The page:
Chatbots (i.e., bots) are becoming widely used in multiple domains, along with supporting bot programming platforms. These platforms are equipped with novel testing tools aimed at improving the quality of individual chatbots. Doing so requires an understanding of what sort of bots are being built (captured by their underlying conversation graphs) and how well they perform (derived through analysis of conversation logs). In this paper, we propose a new model, Bot2Vec, that embeds bots to a compact representation based on their structure and usage logs. Then, we utilize Bot2Vec representations to improve the quality of two bot analysis tasks. Using conversation data and graphs of over than 90 bots, we show that Bot2Vec representations improve detection performance by more than 16 % for both tasks.

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A Semantic Cover Approach for Topic Modeling
Rajagopal Venkatesaramani | Doug Downey | Bradley Malin | Yevgeniy Vorobeychik

We introduce a novel topic modeling approach based on constructing a semantic set cover for clusters of similar documents. Specifically, our approach first clusters documents using their Tf-Idf representation, and then covers each cluster with a set of topic words based on semantic similarity, defined in terms of a word embedding. Computing a topic cover amounts to solving a minimum set cover problem. Our evaluation compares our topic modeling approach to Latent Dirichlet Allocation (LDA) on three metrics : 1) qualitative topic match, measured using evaluations by Amazon Mechanical Turk (MTurk) workers, 2) performance on classification tasks using each topic model as a sparse feature representation, and 3) topic coherence. We find that qualitative judgments significantly favor our approach, the method outperforms LDA on topic coherence, and is comparable to LDA on document classification tasks.

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MCScript2.0 : A Machine Comprehension Corpus Focused on Script Events and ParticipantsMCScript2.0: A Machine Comprehension Corpus Focused on Script Events and Participants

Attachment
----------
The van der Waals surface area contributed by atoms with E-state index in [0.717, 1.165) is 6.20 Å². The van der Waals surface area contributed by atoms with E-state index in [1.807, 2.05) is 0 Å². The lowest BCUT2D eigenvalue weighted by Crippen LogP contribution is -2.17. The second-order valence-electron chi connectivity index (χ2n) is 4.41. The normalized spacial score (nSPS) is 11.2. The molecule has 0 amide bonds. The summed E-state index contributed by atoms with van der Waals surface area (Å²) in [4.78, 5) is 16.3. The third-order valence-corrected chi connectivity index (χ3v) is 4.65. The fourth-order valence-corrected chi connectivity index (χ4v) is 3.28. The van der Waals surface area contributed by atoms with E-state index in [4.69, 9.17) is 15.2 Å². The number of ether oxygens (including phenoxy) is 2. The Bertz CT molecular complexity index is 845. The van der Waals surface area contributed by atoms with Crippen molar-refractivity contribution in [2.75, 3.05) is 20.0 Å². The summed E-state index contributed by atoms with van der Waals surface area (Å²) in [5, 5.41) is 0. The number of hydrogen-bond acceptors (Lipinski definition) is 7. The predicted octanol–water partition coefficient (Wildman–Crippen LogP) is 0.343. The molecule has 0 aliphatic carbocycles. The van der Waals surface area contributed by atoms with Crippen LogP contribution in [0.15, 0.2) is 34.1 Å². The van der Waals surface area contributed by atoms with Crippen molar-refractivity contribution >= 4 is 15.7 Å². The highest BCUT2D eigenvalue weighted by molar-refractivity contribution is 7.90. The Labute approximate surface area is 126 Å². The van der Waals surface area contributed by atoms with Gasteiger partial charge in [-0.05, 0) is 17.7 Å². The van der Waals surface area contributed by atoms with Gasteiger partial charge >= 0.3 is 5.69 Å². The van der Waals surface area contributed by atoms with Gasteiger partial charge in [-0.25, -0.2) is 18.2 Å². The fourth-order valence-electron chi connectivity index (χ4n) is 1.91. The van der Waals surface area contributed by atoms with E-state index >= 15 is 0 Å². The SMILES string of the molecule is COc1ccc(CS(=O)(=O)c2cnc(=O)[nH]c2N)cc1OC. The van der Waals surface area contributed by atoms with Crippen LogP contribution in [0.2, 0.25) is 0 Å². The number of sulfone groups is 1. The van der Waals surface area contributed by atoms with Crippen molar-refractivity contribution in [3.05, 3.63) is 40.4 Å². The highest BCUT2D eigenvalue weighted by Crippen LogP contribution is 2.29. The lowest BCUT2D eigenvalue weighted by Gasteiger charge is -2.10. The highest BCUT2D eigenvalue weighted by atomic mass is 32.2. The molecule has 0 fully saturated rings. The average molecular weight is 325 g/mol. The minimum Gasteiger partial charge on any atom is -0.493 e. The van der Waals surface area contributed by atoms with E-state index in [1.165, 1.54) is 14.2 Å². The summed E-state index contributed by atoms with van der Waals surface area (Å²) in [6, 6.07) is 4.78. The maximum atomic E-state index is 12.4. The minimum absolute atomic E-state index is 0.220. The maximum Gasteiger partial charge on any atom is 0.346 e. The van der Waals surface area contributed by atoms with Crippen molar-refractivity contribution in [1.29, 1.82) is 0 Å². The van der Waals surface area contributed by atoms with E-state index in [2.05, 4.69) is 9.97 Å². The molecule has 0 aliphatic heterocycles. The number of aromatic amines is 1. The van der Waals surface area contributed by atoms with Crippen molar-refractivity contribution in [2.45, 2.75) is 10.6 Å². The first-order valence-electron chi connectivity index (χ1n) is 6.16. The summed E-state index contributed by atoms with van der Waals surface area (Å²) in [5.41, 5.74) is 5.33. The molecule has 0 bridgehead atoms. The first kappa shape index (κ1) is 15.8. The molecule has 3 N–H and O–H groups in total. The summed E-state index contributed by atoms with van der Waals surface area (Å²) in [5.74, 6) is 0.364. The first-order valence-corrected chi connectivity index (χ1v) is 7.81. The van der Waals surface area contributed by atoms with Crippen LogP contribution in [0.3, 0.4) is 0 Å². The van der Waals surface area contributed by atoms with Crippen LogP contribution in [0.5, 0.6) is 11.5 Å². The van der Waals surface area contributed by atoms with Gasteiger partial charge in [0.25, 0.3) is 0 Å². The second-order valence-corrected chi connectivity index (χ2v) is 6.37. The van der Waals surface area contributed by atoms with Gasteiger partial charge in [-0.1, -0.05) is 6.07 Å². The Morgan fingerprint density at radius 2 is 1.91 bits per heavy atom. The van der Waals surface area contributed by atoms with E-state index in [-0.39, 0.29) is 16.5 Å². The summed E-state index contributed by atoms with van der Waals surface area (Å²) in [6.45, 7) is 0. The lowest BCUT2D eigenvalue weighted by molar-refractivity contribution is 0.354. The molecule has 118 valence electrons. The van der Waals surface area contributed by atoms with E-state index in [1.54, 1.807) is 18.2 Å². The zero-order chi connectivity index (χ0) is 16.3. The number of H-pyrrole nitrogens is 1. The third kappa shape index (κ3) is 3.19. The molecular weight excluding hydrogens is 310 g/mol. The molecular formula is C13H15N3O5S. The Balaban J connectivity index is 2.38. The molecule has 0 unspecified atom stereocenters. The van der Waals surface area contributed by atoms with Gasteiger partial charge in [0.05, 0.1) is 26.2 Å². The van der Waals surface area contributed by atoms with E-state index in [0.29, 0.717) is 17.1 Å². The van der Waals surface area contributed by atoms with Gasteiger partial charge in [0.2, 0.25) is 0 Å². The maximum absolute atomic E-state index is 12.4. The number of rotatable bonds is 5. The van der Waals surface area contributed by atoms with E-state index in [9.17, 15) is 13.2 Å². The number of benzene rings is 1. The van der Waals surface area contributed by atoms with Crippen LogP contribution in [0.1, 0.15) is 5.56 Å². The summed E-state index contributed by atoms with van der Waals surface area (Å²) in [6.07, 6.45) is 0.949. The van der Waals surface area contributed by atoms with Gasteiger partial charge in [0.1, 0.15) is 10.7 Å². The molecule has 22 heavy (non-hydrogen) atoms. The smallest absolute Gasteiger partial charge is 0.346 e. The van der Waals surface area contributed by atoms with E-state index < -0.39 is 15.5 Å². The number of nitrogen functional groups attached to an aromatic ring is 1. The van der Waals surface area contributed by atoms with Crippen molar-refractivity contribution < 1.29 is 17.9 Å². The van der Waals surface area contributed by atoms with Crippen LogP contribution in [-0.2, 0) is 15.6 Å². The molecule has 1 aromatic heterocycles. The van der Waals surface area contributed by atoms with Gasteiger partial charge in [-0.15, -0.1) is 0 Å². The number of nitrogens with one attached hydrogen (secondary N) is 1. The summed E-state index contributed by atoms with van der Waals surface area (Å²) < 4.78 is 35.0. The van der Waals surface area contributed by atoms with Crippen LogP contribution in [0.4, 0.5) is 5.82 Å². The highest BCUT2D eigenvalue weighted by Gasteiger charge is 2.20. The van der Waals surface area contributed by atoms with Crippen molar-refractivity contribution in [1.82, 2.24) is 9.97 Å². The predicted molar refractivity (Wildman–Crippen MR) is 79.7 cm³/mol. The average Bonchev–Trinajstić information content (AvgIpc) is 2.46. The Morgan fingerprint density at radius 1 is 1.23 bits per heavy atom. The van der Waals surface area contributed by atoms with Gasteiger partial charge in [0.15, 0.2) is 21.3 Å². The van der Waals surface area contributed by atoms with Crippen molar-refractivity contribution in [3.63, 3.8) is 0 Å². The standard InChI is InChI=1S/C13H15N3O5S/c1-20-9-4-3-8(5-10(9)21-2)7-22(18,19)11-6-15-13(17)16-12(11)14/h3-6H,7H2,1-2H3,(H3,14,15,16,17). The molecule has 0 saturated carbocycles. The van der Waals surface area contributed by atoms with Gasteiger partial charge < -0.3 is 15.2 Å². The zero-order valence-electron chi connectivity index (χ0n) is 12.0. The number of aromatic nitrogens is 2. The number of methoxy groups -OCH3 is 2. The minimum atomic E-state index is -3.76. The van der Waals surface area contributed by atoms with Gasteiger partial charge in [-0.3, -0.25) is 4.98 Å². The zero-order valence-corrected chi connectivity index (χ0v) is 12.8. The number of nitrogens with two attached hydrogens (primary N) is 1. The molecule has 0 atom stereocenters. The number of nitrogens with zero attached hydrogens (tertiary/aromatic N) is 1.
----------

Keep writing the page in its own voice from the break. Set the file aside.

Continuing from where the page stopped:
Simon Ostermann | Michael Roth | Manfred Pinkal

We introduce MCScript2.0, a machine comprehension corpus for the end-to-end evaluation of script knowledge. MCScript2.0 contains approx. 20,000 questions on approx. 3,500 texts, crowdsourced based on a new collection process that results in challenging questions. Half of the questions can not be answered from the reading texts, but require the use of commonsense and, in particular, script knowledge. We give a thorough analysis of our corpus and show that while the task is not challenging to humans, existing machine comprehension models fail to perform well on the data, even if they make use of a commonsense knowledge base. The dataset is available at http://www.sfb1102.

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Deconstructing multimodality : visual properties and visual context in human semantic processing
Christopher Davis | Luana Bulat | Anita Lilla Vero | Ekaterina Shutova

Multimodal semantic models that extend linguistic representations with additional perceptual input have proved successful in a range of natural language processing (NLP) tasks. Recent research has successfully used neural methods to automatically create visual representations for words. However, these works have extracted visual features from complete images, and have not examined how different kinds of visual information impact performance. In contrast, we construct multimodal models that differentiate between internal visual properties of the objects and their external visual context. We evaluate the models on the task of decoding brain activity associated with the meanings of nouns, demonstrating their advantage over those based on complete images.